The Old School In New England Theology -- By: Edward A. Lawrence
BSac 20:78 (April 1863) p. 311
The Old School In New England Theology
When age had ripened his judgment with rich experience, the Rev. Dr. Humphrey expressed the opinion that evangelical writers differ more in their use of terms than in their views of truths Many other good men, of every denomination, are finding that the principles that unite them are broader and stronger than those which separate them. Hence they are beginning to seek out and intensify their agreements, and let their divergencies disappear in the background. The late Dr. William Nevins gave fine expression
BSac 20:78 (April 1863) p. 312
to this beautiful catholic sentiment. “I don’t belong, exactly, to either of the schools. I am something of an eclectic. There are many things about the Old school that I like, and I am of opinion that it is none the worse for being old. There are some things about the New school that I don’t greatly object to. I suspect, after all, that both the schools have the same Master, though in each some things are learned, as is apt to be the case, which the Master does not teach. I think the scholars of both schools ought to love one another…..Oh, I wish they would. I desire it for charity’s sake. I desire it for truth’s sake; for the way to think alike, is first to feel alike.”
It is, however, necessary to know what men think, in order to know how far they are united, and in what they differ. Hence the practical value of clear and exact theological statements, “When discreetly made, they often subserve the ends of truth and charity much better than argument or exhortation. Men are much more likely to be drawn towards agreement, when they correctly and fully understand each other, than when they do not. And they are never more sure to miss truth, and descend to personalities and mutual repulsion, than when misunderstood and misrepresented.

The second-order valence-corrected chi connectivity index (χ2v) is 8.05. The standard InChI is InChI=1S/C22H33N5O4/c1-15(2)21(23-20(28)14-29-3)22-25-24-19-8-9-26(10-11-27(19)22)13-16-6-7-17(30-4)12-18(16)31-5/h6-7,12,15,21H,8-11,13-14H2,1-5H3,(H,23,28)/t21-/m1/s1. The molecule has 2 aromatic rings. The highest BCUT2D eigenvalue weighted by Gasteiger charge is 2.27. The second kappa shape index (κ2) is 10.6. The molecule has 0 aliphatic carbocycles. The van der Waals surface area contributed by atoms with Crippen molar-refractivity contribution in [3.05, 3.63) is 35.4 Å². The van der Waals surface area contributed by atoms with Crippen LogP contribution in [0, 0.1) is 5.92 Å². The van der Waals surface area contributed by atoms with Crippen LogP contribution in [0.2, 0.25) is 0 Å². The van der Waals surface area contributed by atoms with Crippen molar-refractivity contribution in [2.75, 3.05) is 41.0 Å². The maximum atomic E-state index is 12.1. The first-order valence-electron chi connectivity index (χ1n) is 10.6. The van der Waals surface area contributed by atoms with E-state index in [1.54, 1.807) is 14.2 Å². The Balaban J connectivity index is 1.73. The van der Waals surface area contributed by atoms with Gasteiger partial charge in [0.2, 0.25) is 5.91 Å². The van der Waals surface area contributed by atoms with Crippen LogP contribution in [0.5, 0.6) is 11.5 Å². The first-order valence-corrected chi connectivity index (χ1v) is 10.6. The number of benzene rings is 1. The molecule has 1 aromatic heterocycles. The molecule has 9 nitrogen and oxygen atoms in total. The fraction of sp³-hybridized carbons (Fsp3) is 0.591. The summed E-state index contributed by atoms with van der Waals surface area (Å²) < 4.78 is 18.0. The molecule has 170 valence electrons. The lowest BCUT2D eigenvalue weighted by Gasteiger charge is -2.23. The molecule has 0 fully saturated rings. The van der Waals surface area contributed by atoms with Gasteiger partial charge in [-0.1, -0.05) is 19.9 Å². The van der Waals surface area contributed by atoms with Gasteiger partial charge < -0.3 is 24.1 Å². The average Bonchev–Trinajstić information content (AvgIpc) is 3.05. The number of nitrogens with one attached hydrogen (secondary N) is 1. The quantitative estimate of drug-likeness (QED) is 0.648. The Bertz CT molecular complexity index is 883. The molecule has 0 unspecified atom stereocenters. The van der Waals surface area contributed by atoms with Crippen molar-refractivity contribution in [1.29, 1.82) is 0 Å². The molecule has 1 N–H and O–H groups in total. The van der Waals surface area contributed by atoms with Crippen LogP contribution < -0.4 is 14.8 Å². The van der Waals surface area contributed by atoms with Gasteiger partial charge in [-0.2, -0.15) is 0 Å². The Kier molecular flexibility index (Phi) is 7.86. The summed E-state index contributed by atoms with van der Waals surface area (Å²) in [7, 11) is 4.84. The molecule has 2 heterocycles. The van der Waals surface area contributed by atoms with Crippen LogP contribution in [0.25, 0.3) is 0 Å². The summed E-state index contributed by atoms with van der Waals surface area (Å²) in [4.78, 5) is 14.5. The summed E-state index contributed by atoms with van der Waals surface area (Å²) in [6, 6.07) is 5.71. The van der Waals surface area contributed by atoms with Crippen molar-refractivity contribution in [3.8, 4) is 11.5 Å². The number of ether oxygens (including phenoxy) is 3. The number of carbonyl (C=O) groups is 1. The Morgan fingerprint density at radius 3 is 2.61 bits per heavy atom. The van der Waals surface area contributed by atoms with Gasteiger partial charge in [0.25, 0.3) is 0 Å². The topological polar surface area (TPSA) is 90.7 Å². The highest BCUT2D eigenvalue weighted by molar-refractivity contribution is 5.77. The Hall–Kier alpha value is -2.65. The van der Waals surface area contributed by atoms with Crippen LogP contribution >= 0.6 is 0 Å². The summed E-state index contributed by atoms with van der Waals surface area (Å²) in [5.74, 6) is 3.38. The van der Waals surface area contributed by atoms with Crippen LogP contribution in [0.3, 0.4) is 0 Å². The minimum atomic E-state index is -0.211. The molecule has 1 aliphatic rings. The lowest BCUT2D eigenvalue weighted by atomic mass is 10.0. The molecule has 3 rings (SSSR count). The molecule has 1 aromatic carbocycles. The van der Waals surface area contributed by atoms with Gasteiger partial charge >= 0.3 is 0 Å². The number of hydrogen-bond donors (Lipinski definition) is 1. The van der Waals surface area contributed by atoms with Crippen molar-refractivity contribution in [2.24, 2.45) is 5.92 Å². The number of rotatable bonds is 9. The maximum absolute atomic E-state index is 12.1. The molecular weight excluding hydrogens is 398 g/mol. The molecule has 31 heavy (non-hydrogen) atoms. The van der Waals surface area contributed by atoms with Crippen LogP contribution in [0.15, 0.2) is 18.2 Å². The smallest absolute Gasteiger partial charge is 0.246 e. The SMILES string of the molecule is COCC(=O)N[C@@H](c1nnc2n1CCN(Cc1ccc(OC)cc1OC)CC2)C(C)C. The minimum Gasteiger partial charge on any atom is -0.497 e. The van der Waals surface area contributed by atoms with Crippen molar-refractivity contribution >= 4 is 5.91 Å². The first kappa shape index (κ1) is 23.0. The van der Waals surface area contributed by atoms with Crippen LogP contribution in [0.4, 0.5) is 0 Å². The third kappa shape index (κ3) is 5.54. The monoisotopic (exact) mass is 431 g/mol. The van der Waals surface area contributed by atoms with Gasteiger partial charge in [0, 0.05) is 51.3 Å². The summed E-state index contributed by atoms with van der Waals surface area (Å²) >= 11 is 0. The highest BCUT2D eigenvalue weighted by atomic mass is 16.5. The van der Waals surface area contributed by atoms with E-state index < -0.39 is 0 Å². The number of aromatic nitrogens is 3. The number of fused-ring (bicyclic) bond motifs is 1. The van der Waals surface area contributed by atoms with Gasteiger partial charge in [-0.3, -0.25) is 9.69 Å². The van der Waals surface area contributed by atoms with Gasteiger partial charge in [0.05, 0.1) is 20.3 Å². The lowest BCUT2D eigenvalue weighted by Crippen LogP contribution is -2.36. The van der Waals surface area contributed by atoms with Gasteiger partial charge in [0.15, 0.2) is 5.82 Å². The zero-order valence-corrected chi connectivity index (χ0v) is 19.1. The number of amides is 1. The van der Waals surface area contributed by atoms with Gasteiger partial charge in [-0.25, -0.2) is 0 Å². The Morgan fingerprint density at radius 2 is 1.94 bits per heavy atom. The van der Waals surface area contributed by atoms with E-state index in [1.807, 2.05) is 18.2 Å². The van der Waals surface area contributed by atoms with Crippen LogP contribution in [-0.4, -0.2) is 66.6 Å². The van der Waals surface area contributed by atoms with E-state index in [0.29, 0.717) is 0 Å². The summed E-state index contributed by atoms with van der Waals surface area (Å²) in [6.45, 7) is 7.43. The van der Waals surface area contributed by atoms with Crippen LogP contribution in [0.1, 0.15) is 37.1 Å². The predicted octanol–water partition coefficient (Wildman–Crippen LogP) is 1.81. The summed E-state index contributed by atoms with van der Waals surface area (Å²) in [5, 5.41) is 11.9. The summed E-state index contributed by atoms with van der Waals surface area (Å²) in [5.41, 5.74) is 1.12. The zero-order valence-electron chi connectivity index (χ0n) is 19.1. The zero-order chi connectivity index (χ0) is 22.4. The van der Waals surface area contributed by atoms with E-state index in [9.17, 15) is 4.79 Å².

To present the Old school in New England theology as distinguished from the New school, from Hopkinsianism, and the Old school Presbyterians, is a difficult task. And it is the more difficult because it requires us to define, in a degree, the systems from which it differs. We are more confident of an honest purpose in the undertaking, than of entire success.
By New England theology we mean the system of doctrines which, from the founding of the colonies, has been held by the Congregational churches of New England. By the Old school is understood those who have accepted this system, for substance, as expressed in the Westminster Confession, adopted first, at Cambridge, in 1648, and after-
BSac 20:78 (April 1863) p. 313
wards re-adopted, in 1680, at Boston, and, in 1708, at Say-brook. Edwards ...
Click here to subscribe